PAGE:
Summary: Tuberous begonia care is simple. Follow a few rules in your care – direct sunlight, well-drained soil, and water. Soon bulbs full of colorful, showy bloom will fill a pot or hanging basket, raining color on the landscape.
Question: My mother made tuberous begonia care simple. Her pots and hanging baskets of “tubular begonias,” as she called them, showered our patio with summer bloom and color during their season.
Unfortunately, Mom is no longer around to share her tips on how to care for tuberous begonias. Can you give me some care and growing tips to start my begonia growing legacy? Carla, Baltimore, MD
Answer: Growing beautiful tuberous begonias (Begonia tuberhybrida or Begonia x tuberhybrida) is not as difficult as many gardeners, especially beginners, seem to think.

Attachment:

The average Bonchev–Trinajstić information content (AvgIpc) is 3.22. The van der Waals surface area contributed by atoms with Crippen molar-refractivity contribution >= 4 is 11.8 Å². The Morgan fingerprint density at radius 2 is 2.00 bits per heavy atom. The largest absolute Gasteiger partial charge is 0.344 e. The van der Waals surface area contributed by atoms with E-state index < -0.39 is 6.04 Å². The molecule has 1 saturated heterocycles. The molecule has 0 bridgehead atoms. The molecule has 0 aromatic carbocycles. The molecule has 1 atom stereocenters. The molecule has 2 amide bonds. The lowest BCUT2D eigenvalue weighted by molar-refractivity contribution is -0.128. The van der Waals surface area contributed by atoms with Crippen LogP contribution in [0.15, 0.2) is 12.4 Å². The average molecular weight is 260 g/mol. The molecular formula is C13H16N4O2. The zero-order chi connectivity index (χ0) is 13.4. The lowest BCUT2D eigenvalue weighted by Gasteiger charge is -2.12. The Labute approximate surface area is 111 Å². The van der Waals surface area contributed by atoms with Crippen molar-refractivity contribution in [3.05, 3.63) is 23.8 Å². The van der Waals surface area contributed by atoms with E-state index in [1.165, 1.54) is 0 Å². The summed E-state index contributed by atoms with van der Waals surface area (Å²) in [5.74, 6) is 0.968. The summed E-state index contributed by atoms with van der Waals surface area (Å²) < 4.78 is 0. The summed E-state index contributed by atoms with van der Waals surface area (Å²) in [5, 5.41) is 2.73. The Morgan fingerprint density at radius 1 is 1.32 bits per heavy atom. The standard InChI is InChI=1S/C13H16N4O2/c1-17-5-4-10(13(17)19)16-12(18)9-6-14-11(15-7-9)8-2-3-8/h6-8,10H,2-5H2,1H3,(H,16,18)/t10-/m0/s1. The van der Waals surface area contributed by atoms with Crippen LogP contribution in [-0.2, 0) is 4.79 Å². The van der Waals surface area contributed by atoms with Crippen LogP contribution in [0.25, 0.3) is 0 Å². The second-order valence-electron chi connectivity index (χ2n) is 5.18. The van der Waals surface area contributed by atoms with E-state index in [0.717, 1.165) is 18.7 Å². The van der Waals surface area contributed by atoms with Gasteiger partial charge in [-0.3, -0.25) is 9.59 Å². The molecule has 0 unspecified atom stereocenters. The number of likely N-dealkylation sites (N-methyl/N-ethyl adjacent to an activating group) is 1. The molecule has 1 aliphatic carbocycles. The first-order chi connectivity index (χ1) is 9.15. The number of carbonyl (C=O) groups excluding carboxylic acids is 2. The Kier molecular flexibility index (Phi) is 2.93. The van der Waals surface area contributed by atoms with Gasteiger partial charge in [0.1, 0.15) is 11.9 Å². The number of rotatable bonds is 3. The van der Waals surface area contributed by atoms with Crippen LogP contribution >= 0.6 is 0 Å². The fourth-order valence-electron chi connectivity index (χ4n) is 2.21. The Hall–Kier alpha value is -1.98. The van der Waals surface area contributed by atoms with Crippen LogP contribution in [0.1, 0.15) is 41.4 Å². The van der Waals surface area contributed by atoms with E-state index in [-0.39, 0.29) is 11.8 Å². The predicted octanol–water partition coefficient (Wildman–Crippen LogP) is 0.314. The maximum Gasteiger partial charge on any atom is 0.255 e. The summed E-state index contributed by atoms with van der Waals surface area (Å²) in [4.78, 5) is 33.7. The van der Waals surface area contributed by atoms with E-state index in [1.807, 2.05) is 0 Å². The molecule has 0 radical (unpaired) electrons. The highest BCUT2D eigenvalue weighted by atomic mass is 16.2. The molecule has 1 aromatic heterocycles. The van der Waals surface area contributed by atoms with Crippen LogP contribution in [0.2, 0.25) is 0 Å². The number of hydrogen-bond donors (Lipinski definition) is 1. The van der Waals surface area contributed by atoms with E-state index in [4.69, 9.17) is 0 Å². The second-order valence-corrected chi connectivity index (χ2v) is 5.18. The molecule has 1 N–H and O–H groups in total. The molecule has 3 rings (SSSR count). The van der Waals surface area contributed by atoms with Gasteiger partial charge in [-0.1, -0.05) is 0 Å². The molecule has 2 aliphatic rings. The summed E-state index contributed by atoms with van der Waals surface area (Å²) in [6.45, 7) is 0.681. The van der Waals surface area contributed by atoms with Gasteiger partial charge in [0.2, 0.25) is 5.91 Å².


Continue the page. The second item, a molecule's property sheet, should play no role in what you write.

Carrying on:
In fact, one needs only to keep to a few basic rules to ensure healthy bedding plants that will be the center of attention in your neighborhood.
After you have had just a little success growing these tender perennials, they will become a hobby within a hobby. That is how it happened to me.
Growing Success First Time Out!
I first tried growing these colorful bulbs about 15 years ago in Maine. The front of our house was shaded by some huge elms and horse chestnuts.
As I loved color, I tried all varieties of partial shade-loving flowering plants but soon found out I was wasting my time.
The thought of tuberous begonias came to me, so I purchased but a few tubers, as it was expensive to fill a 60-foot front.
Fortunately, I had fairly good luck, though the begonia bulbs I overwintered for the next year rotted on me when I started them the following Spring.
It was due, I later found out, to insufficient warmth – these shade-loving plants need a temperature of about 70° degrees Fahrenheit.
Since then, with that temperature reading, excellent results have been obtained by starting them in the cellar.
Start Early For Early Flowers!
To ensure early flowers, start planting tuberous begonias indoors at any time from late February to mid-March. Mine always started about March 15 at my home in Massachusetts.
When growing begonia tubers, it’s best to start in early spring or late winter.